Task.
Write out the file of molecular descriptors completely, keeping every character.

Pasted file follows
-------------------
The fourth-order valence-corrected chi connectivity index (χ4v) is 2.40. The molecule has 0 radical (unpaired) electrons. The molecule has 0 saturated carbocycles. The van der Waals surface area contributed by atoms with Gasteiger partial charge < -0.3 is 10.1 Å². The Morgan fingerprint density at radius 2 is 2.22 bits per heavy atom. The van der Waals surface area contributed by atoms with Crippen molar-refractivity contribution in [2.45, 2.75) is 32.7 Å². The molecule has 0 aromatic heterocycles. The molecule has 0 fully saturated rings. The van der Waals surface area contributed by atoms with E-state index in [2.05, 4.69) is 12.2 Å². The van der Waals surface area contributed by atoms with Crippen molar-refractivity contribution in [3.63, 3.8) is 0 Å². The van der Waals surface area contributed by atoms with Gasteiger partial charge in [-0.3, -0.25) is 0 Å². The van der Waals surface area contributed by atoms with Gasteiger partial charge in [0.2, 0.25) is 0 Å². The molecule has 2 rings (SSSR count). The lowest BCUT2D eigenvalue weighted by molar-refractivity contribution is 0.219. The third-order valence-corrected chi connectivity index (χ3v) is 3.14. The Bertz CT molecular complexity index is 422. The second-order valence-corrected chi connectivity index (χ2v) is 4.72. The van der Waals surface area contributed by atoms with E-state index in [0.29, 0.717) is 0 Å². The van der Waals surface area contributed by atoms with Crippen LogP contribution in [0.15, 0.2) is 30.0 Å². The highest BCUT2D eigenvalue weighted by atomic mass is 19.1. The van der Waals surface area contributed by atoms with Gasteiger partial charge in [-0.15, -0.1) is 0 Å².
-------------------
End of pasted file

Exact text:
The fourth-order valence-corrected chi connectivity index (χ4v) is 2.40. The molecule has 0 radical (unpaired) electrons. The molecule has 0 saturated carbocycles. The van der Waals surface area contributed by atoms with Gasteiger partial charge < -0.3 is 10.1 Å². The Morgan fingerprint density at radius 2 is 2.22 bits per heavy atom. The van der Waals surface area contributed by atoms with Crippen molar-refractivity contribution in [2.45, 2.75) is 32.7 Å². The molecule has 0 aromatic heterocycles. The molecule has 0 fully saturated rings. The van der Waals surface area contributed by atoms with E-state index in [2.05, 4.69) is 12.2 Å². The van der Waals surface area contributed by atoms with Crippen molar-refractivity contribution in [3.63, 3.8) is 0 Å². The van der Waals surface area contributed by atoms with Gasteiger partial charge in [-0.3, -0.25) is 0 Å². The van der Waals surface area contributed by atoms with Gasteiger partial charge in [0.2, 0.25) is 0 Å². The molecule has 2 rings (SSSR count). The lowest BCUT2D eigenvalue weighted by molar-refractivity contribution is 0.219. The third-order valence-corrected chi connectivity index (χ3v) is 3.14. The Bertz CT molecular complexity index is 422. The second-order valence-corrected chi connectivity index (χ2v) is 4.72. The van der Waals surface area contributed by atoms with E-state index in [0.29, 0.717) is 0 Å². The van der Waals surface area contributed by atoms with Crippen LogP contribution in [0.15, 0.2) is 30.0 Å². The highest BCUT2D eigenvalue weighted by atomic mass is 19.1. The van der Waals surface area contributed by atoms with Gasteiger partial charge in [-0.15, -0.1) is 0 Å².